Using formative assessment effectively is key to becoming a reflective practitioner who can adjust literacy instruction to meet students’ needs and interests, write Lynne Dorfman and Brenda Krupp, who share their ideas for “breathing life into reading and writing lessons.”
Tagged: Lynne R. Dorfman
We often turn to friends when we’re looking for new books to read. The same is true for students. Making book talks a regular part of your classroom gives kids a platform to recommend books they love and want to share. Lynne Dorfman and Brenda Krupp offer helpful tips and tools.
Learning about lots of books students might enjoy is not an easy task, write literacy educators Lynne Dorfman and Brenda Krupp. How can teachers become experts in children’s literature? First “we have to really read the books.” Browse their many tips and resources.
Self-evaluation does not happen magically, writes author and literacy consultant Lynne Dorfman. Students need to learn to reflect through practice. Dorfman shares some of her favorite ways to help students see the value of metacognition, goal-setting and assessing progress.
A writer’s notebook is a place to write down what you notice and don’t want to forget; a place to record your ideas and reactions to things. Most of all, it’s a place for students to take what they’ve learned in class and make it their own. It’s a place to live like a writer.
Writers often put unsatisfying drafts on the back burner, but our students seldom have the luxury of time, says literacy expert Lynne Dorfman. They need to take a piece through the complete writing process. Knowing when to let go and choose a new topic becomes a valuable skill.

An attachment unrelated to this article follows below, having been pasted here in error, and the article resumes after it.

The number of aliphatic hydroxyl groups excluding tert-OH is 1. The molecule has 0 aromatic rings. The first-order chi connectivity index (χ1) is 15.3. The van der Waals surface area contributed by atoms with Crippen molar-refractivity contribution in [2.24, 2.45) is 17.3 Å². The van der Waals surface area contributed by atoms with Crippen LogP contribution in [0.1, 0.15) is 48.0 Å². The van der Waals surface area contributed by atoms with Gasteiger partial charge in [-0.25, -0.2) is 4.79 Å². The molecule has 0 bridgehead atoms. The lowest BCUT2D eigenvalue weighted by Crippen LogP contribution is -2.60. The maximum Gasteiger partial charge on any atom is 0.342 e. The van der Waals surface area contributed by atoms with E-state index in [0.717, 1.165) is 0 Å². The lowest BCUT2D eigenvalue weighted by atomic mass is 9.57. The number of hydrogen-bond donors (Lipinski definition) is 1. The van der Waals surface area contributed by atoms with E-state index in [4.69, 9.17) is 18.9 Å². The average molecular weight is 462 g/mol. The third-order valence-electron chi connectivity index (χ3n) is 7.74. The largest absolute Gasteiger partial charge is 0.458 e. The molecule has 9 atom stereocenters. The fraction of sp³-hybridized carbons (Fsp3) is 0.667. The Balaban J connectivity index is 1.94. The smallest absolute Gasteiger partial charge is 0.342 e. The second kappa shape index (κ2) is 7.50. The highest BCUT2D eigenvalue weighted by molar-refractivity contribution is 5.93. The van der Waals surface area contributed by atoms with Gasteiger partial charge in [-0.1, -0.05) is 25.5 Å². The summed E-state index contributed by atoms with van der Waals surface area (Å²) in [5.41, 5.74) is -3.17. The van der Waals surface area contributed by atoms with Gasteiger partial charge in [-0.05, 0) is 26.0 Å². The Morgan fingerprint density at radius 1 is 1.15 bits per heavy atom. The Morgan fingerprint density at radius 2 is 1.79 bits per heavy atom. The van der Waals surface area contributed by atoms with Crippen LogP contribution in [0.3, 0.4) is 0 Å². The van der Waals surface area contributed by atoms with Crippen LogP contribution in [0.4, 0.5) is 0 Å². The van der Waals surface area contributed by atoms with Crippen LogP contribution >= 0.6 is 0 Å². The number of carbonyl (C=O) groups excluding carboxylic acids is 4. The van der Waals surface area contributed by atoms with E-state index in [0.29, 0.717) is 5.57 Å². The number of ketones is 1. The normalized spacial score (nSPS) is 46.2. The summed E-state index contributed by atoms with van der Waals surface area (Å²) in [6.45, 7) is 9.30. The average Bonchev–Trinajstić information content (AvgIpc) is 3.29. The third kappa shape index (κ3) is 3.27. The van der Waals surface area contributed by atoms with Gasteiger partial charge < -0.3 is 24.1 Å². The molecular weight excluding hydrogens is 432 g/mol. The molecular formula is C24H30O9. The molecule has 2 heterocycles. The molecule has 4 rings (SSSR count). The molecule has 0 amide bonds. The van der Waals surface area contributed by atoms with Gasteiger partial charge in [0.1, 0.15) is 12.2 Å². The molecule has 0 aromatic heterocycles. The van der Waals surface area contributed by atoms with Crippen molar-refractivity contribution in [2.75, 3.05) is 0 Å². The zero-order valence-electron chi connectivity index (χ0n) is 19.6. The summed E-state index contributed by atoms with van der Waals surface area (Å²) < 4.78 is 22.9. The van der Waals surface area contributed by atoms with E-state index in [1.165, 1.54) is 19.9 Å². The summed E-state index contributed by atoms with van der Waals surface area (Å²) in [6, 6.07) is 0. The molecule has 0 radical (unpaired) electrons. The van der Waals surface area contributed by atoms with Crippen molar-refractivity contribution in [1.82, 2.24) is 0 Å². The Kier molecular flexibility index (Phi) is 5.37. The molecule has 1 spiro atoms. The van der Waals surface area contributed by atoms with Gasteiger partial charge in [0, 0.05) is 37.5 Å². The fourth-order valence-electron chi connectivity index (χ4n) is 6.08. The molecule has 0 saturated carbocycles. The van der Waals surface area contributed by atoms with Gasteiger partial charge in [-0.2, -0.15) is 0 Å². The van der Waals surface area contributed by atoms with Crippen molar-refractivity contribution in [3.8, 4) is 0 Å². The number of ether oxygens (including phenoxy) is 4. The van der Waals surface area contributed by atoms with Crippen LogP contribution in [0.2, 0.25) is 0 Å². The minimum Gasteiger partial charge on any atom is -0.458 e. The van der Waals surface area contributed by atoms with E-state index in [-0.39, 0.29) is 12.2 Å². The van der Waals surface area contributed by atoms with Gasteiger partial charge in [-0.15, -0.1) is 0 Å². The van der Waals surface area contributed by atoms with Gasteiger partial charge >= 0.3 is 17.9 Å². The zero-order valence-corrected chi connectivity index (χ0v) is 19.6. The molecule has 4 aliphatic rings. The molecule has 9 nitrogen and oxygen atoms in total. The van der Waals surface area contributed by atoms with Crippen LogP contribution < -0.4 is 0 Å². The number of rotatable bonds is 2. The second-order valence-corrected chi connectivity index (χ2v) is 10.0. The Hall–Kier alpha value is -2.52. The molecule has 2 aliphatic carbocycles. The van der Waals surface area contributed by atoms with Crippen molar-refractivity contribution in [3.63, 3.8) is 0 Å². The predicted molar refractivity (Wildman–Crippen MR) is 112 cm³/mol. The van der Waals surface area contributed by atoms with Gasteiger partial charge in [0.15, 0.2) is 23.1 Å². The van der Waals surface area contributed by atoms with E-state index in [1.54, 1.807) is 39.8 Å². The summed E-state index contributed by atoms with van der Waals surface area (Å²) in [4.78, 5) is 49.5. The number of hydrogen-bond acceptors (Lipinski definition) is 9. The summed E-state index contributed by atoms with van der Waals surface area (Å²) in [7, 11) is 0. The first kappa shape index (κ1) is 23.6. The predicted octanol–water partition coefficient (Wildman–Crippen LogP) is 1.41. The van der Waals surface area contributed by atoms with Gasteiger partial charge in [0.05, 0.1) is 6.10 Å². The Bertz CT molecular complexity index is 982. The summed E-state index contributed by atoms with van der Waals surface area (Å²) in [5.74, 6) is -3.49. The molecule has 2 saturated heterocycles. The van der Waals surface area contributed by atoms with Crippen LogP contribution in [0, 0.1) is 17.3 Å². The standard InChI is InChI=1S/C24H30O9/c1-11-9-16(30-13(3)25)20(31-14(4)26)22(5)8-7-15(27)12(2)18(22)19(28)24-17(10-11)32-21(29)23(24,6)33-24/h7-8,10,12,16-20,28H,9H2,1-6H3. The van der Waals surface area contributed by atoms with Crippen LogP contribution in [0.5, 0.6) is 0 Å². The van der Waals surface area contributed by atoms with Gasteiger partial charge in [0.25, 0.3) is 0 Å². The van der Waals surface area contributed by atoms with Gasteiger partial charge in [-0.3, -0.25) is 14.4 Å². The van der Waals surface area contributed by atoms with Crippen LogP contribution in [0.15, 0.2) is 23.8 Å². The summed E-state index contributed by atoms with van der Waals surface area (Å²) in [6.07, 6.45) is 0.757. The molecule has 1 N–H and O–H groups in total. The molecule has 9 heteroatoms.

Tween and YA books are more dynamic than ever and offer readers avenues for pleasure, reflection, adventure, and emotional engagement, writes Lynne Dorfman. Many choices are also “socially conscious” and deserve a prime spot in class libraries. She has gr4-8 ideas!
Students choose books with different purposes in mind and learning how to make good choices is an important life skill. But what about making the choice to abandon a book? Lynne Dorfman has teaching tips to share with readers when a book just doesn’t spark their interest.
Reflecting on their work gives students an opportunity to look back at what they have done, examine the processes and strategies they used, and think about the importance of their effort and growth. Literacy coach Lynne Dorfman explores ways to cultivate metacognition.
Kids in the middle need independent reading time too, writes author Lynne Dorfman. Time to read a book they have chosen, time to practice skills and strategies, time to talk about books and reading with their teacher and friends. Time to be immersed in the joy of reading.